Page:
#TBT Does Gimenez and family have blood on their hands??

Miami Herald:

In Miami, MCM thrives on big county contracts. Now it faces the FIU bridge catastrophe


Florida still hasn’t resolved the disputed contract. Miami-Dade County’s siding with MCM continued a long string of victories from elected officials for the family-owned South Miami company — a legacy now facing its harshest test ever as the construction firm was behind the Florida International University pedestrian bridge that collapsed March 15 and killed six people.

The catastrophe threw a spotlight not just on MCM’s large projects, but on its ties to Miami’s political circles as well.

In past years, the company has hired both of Gimenez’s sons — Julio as a construction executive and C.J. as a registered lobbyist. The Munillas and the Gimenezes have family ties — the mayor’s wife, Lourdes, is a cousin to the Munilla brothers, and C.J. Gimenez has offered the firm pro bono communications advice after the bridge collapse, according to someone who has spoken to him.
In a statement, C.J. Gimenez said Sunday: “I have no official role with the company.” Asked the same question an hour later, MCM responded with a similar answer: “C.J. Gimenez has no official role with MCM.”
In an interview Sunday, Mayor Gimenez declined to directly confirm his son’s ongoing role in MCM’s response, but said he assumed the company reached out to C.J. Gimenez for advice.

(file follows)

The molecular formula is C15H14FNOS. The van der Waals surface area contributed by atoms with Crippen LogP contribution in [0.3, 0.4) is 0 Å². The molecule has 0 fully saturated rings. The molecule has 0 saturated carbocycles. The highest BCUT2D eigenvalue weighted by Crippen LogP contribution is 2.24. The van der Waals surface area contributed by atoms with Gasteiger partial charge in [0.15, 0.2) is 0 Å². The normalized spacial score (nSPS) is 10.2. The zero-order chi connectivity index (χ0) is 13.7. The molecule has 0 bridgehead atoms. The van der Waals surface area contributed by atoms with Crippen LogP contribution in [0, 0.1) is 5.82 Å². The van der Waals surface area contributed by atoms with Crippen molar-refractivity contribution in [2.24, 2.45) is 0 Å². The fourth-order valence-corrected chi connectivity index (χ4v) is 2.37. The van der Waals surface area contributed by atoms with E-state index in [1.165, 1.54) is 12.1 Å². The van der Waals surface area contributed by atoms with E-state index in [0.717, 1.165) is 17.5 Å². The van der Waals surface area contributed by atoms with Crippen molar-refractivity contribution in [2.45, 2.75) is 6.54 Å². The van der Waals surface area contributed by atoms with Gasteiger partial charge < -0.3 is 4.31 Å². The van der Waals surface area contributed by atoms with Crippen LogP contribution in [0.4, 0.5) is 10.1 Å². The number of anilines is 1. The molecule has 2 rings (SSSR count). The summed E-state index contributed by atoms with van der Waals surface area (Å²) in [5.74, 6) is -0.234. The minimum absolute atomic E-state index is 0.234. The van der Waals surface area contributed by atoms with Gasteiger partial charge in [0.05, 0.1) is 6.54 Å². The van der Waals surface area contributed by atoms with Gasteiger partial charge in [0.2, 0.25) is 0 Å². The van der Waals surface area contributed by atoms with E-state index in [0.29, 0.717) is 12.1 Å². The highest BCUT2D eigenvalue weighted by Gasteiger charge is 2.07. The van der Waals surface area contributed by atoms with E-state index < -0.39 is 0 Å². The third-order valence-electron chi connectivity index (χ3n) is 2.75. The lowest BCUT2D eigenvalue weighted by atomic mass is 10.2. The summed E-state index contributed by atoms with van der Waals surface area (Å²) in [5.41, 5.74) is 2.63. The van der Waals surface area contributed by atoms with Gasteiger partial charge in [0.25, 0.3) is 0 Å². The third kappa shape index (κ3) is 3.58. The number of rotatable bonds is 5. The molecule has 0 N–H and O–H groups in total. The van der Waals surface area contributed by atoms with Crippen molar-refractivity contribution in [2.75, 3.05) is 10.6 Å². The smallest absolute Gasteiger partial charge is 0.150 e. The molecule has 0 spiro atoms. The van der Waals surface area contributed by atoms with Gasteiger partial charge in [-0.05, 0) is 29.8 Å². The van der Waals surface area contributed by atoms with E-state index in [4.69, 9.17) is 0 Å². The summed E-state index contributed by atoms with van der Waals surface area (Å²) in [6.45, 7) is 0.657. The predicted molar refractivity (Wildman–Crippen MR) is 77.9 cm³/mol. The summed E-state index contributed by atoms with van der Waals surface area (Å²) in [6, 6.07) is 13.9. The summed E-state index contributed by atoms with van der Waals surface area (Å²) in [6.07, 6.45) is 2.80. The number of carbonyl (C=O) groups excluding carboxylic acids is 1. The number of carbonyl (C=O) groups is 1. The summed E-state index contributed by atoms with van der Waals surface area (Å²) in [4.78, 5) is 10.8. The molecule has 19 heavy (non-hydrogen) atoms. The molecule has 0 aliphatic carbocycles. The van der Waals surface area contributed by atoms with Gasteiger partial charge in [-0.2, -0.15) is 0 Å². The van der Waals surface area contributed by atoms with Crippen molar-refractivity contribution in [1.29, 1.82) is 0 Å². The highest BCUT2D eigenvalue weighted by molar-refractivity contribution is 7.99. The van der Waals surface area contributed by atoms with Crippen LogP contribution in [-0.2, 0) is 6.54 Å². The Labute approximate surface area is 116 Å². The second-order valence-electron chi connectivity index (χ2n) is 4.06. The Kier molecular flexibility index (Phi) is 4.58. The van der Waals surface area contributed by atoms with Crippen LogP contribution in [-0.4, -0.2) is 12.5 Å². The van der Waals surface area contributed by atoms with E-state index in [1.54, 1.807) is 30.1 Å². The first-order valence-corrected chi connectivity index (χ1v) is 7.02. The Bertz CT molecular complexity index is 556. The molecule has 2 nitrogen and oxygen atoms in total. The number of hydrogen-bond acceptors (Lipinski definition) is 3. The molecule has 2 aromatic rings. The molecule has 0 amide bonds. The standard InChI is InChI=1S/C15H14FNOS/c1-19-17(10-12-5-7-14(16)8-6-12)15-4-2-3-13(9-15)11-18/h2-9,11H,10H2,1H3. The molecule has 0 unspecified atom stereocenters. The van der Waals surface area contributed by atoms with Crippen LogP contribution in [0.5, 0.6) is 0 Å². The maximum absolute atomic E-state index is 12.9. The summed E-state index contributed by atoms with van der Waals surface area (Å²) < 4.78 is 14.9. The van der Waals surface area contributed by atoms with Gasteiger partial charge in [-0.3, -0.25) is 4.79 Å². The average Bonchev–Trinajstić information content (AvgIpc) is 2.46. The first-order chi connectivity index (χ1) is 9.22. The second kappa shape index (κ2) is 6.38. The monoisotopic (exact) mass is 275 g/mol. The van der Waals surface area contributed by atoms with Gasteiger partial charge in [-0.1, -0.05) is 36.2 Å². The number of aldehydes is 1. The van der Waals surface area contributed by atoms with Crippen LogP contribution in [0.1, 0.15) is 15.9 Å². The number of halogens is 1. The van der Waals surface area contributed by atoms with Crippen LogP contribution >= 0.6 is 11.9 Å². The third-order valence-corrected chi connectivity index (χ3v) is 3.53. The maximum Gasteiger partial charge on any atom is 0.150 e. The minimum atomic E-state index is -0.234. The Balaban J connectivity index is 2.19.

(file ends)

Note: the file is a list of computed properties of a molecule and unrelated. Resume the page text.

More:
“The Munilla brothers have known my son since he was born. They call him and ask him for advice,” Gimenez said from China, where he is leading a county trade mission.
“My son is a 40-year-old attorney. I don’t really know what he is doing for MCM,” Gimenez said. “They are calling him, and asking him for advice. He’s given them free advice.”
MCM said C.J. Gimenez only worked for the company as a lobbyist for a short time in 2015. Julio Gimenez left MCM about a year after his father became mayor in 2011, and Mayor Gimenez recused himself from MCM-related contracts during Julio’s employment there.
He [Gimenez] said he has spoken twice on the phone from China with Pedro Munilla, an MCM partner and the company’s primary representative on county matters, about the bridge collapse. “We treat MCM like any other company,” he said. “They win some contracts. They lose some contracts.”

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